Justin Moore, Board of Advisors, Verified Voting Foundation
Michelle Mulder, Consultant, Verified Voting Foundation
Peter G. Neumann, Principal Scientist, SRI Internat’l Computer Science Lab; Moderator, ACM Risks Forum
Ronald L. Rivest, Viterbi Professor of Computer Science, MIT Lida Rodriguez-Taseff, Miami-Dade Election Reform Coalition
Aviel D. Rubin, Professor of Computer Science and Technical Director of the Information Security Institute, Johns Hopkins Univ.
Noel Runyan, President of Personal Data Systems, Campbell, CA.
Ion Sancho, Leon County Supervisor of Elections
Bruce Schneier, Chief Security Technology Officer, BT; Security technologist and author
Kevin Shelley, Former California Secretary of State
Stephanie Singer, Philadelphia City [Elections] Commissioner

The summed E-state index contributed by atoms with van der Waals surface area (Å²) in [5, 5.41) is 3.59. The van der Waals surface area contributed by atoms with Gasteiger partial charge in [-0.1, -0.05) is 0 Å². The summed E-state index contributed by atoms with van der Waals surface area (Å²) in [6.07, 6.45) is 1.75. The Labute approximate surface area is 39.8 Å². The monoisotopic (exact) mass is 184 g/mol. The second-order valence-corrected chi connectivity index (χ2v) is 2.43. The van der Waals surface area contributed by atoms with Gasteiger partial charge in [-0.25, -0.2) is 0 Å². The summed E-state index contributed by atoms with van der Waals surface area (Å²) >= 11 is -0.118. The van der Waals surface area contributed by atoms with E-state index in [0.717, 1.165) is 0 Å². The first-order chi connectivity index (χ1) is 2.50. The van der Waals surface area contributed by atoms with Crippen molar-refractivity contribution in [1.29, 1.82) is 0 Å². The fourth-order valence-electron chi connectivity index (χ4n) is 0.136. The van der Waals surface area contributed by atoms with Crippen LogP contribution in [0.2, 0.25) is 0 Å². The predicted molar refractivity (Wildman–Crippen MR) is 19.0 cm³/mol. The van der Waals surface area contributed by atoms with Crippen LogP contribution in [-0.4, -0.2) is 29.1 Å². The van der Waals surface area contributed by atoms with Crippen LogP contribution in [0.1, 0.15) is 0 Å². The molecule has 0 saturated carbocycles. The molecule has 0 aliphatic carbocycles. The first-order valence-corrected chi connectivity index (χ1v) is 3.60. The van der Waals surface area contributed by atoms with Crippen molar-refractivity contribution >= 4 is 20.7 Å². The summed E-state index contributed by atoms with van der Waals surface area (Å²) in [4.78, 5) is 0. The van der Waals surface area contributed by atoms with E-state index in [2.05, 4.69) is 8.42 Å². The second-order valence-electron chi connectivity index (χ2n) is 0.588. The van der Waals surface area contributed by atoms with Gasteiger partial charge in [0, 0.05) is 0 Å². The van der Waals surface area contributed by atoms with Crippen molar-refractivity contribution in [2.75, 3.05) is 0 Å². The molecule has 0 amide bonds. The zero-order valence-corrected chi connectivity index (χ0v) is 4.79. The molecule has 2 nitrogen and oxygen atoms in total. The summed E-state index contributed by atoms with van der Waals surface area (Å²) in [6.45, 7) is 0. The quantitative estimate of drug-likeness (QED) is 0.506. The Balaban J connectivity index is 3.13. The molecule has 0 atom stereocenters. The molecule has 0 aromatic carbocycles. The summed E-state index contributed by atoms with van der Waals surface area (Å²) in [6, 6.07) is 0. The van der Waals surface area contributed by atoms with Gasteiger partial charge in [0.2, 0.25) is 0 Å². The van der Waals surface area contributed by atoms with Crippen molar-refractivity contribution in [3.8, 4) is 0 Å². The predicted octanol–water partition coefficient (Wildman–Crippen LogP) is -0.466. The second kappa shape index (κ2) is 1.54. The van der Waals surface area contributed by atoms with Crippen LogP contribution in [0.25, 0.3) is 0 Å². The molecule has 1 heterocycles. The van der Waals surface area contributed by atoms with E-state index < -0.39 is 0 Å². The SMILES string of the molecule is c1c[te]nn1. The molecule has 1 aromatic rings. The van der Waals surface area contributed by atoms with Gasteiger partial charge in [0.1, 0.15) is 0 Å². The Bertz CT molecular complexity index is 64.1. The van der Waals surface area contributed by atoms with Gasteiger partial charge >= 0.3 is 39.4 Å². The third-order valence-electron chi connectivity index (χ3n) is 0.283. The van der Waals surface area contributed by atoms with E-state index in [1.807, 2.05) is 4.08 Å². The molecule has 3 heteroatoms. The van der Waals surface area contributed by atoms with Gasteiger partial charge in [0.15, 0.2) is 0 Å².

Pamela Smith, President, Verified Voting
Howard Stanislevic, Founder, E-Voter Education Project, NY, NY
Philip B. Stark, Professor and Chair, Department of Statistics, Univ. of California, Berkeley
Paul Stokes, United Voters of New Mexico
Penny M. Venetis, Clinical Prof. of Law, Judge Dickinson R. Debevoise Scholar; Co-Director, Constitutional Litigation Clinic, Rutgers School of Law-Newark
David Wagner, Professor of Computer Science, Univ. of California, Berkeley
Luther Weeks, CTVotersCount
Rebecca Wilson, Co-Director, SAVE our Votes: Secure, Accessible, Verifiable Elections for Maryland

cc: House Committee on Judiciary
House Committee on House Administration
Senate Committee on Rules and Administration
Congressman Gerry Connolly
Congressman George Miller
Congressman John Lewis
Senator Chris Coons
Senator Mark Warner
House Speaker John Boehner
House Minority Leader Nancy Pelosi